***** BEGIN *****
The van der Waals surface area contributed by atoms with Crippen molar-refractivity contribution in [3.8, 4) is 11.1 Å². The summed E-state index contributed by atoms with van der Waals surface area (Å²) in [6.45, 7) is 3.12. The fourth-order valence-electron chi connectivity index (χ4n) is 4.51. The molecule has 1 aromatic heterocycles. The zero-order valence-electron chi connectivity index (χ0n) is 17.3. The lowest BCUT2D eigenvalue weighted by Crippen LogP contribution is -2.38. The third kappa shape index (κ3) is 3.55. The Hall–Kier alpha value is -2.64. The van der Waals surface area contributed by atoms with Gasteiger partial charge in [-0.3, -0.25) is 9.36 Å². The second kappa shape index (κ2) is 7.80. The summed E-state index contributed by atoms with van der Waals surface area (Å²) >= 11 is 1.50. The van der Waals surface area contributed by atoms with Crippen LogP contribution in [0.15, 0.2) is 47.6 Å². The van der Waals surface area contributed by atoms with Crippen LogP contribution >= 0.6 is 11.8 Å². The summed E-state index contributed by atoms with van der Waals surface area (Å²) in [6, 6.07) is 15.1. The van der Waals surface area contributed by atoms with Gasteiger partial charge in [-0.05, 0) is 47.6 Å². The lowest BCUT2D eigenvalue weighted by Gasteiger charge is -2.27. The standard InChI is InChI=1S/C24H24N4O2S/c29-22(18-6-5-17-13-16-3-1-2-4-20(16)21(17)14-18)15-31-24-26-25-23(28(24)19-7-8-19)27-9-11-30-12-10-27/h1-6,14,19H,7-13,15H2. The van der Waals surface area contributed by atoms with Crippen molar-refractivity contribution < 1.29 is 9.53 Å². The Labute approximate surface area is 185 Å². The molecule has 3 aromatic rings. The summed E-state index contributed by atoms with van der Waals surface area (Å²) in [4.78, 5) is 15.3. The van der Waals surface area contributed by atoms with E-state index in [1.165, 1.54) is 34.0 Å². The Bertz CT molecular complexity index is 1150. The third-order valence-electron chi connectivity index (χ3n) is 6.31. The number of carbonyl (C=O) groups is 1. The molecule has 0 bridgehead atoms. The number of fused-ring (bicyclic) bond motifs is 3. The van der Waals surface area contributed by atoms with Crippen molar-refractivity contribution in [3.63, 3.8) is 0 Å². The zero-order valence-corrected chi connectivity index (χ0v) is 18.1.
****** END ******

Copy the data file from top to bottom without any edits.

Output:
The van der Waals surface area contributed by atoms with Crippen molar-refractivity contribution in [3.8, 4) is 11.1 Å². The summed E-state index contributed by atoms with van der Waals surface area (Å²) in [6.45, 7) is 3.12. The fourth-order valence-electron chi connectivity index (χ4n) is 4.51. The molecule has 1 aromatic heterocycles. The zero-order valence-electron chi connectivity index (χ0n) is 17.3. The lowest BCUT2D eigenvalue weighted by Crippen LogP contribution is -2.38. The third kappa shape index (κ3) is 3.55. The Hall–Kier alpha value is -2.64. The van der Waals surface area contributed by atoms with Gasteiger partial charge in [-0.3, -0.25) is 9.36 Å². The second kappa shape index (κ2) is 7.80. The summed E-state index contributed by atoms with van der Waals surface area (Å²) >= 11 is 1.50. The van der Waals surface area contributed by atoms with Crippen LogP contribution in [0.15, 0.2) is 47.6 Å². The van der Waals surface area contributed by atoms with Crippen LogP contribution >= 0.6 is 11.8 Å². The summed E-state index contributed by atoms with van der Waals surface area (Å²) in [6, 6.07) is 15.1. The van der Waals surface area contributed by atoms with Gasteiger partial charge in [-0.05, 0) is 47.6 Å². The lowest BCUT2D eigenvalue weighted by Gasteiger charge is -2.27. The standard InChI is InChI=1S/C24H24N4O2S/c29-22(18-6-5-17-13-16-3-1-2-4-20(16)21(17)14-18)15-31-24-26-25-23(28(24)19-7-8-19)27-9-11-30-12-10-27/h1-6,14,19H,7-13,15H2. The van der Waals surface area contributed by atoms with Crippen molar-refractivity contribution < 1.29 is 9.53 Å². The Labute approximate surface area is 185 Å². The molecule has 3 aromatic rings. The summed E-state index contributed by atoms with van der Waals surface area (Å²) in [4.78, 5) is 15.3. The van der Waals surface area contributed by atoms with E-state index in [1.165, 1.54) is 34.0 Å². The Bertz CT molecular complexity index is 1150. The third-order valence-electron chi connectivity index (χ3n) is 6.31. The number of carbonyl (C=O) groups is 1. The molecule has 0 bridgehead atoms. The number of fused-ring (bicyclic) bond motifs is 3. The van der Waals surface area contributed by atoms with Crippen molar-refractivity contribution in [3.63, 3.8) is 0 Å². The zero-order valence-corrected chi connectivity index (χ0v) is 18.1.